The Life and Presidency of James Polk Essay

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The Life and Presidency of James Polk

James Knox Polk was born near the Little Sugar Creek in Mecklenburg County, North Carolina in 1795. His childhood was tumultuous and unconventional, and several events and themes in his childhood undoubtedly helped shape the powerful personality of the future president. One thing is certain, however- his early life was highly influential in his political beliefs; they initially mirrored that of his family, but then matured into their final form- Jacksonian Democracy. (Seigenthaler 11)

A unique religious upbringing was one of the things marking Polk’s childhood as different. His parents, Samuel and Jane, were members of the Presbyterian congregation nearby. While Jane was very devout (having descended from a key figure in the Reformation), Samuel wasn’t quite so enamored with organized religion. When Reverend James Wallis, the pastor performing the baptism, asked Sam to fully endorse the Christian faith, he refused. Wallis likewise refused to carry out the religious ceremony, and James Polk would not receive a baptism until he was on his deathbed.

Samuel Polk’s lack of belief in the Christian faith stemmed from an ongoing confrontation between his own father, Ezekiel Polk, and the Reverend. Ezekiel Polk was a deist who did not believe in organized religion, and he had a dogmatic and highly quarrelsome personality. When the pastor provoked his anger, Ezekiel started a campaign to convert Wallis’s churchgoers to deism- however, this measure failed with very few successes. This environment of religious conflict proved an influence on the young James Polk, showing him different world views as well as differing values on the part of his mother and father.

While his mother held conventional, Presbyterian leanings, his father was far more dedicated to building a fortune and farming the land. (Seigenthaler 12-13) In his later life, Polk showed a firm belief that political and secular matters came far before religion, in terms of importance and as a guiding factor in his decisions. While he often attended church with his wife, he clearly indicated his presence there was a result of her initiative rather than his own. His diary holds clues to his true feelings about God, as he rarely brings the matter up (something he would have done far more often had e been highly devout), and there is no reason to believe Polk even prayed to him for support and guidance in life- something that was as common as eating or drinking during the time period.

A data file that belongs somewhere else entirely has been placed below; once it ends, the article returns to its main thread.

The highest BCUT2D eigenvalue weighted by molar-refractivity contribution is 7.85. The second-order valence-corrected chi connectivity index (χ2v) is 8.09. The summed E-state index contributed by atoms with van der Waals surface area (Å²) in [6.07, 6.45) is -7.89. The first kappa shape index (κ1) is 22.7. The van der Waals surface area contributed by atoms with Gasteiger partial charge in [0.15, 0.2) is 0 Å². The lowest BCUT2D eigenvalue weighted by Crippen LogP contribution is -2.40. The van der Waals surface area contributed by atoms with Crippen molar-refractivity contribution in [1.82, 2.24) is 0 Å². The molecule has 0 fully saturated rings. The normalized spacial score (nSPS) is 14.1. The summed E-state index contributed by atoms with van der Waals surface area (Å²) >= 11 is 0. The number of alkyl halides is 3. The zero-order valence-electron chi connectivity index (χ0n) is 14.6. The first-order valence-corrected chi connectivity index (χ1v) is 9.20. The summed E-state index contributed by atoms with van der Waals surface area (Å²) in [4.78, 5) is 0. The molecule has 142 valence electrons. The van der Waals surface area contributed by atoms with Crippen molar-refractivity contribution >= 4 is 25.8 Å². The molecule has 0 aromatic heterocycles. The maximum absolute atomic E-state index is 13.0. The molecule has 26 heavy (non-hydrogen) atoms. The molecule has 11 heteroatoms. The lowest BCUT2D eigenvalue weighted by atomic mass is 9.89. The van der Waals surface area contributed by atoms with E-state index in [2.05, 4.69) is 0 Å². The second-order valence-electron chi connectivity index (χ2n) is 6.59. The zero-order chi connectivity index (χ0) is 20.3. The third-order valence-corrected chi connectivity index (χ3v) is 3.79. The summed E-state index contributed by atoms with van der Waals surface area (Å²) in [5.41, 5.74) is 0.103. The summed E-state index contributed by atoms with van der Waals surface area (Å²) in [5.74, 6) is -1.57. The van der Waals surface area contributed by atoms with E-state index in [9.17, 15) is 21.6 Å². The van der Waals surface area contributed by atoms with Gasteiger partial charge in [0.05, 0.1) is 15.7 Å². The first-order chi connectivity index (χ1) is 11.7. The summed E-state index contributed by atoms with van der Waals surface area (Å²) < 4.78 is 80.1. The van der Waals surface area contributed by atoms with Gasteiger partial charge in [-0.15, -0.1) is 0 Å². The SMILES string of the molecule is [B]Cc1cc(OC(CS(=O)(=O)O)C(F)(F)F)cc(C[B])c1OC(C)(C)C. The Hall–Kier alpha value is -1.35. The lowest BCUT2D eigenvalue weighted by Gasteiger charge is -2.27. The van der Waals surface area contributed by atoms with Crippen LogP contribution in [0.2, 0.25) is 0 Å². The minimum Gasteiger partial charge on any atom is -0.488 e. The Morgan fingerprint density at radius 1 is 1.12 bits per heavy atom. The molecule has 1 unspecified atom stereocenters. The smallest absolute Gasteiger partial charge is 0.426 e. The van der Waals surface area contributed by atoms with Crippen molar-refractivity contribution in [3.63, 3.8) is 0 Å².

Whatever his approach to Christianity in his personal life, he understood that religion and government should be entirely separated; he even went against the public sentiment to ensure the constitutional wall remained intact. These beliefs are a clear result of the free-thinking ideas of his family, teaching the childhood Polk that religion is not the alpha and omega, so to speak, of life. Seigenthaler 13-14) Whereas most children during Polk’s childhood would spend their days outside, exploring and playing in the forest or fields, Polk could not. His had chronic stomach disorders that “sapped his vigor and made strenuous work or even play difficult. ” (Seigenthaler 18)

He was always frail as a child, never having much strength to help his father on the farm. Polk did what he could, but often he was unable to complete them. Even non-physical pursuits such as commerce or academia were affected by his poor health. His education…was substantially delayed ‘in consequence of having been very much afflicted. ’” (Seigenthaler 19) When Polk was seventeen years of age, his condition was at last diagnosed as urinary stones. In order to remove them, he had to get a difficult and dangerous procedure performed upon him. Medicine in this era was still fairly primitive, and this major surgery had to be performed without anesthesia or even proper hygiene. Even performed by a talented doctor, it was an excruciating ordeal for the young Polk- as well as permanently damaging.

Many delicate “ejaculatory ducts, tissue, nerves and arteries” (Seigenthaler 20) were most likely left unable to perform their normal duties, which is the most probable reason that James Polk never fathered a child in his lifetime. This unfortunate and nearly tragic series of events shaped the adult Polk, changing his personality dramatically. It would be impossible to say how he would have turned out without these experiences- but it is definitely safe to say that without them, he would not be the nearly the same person.

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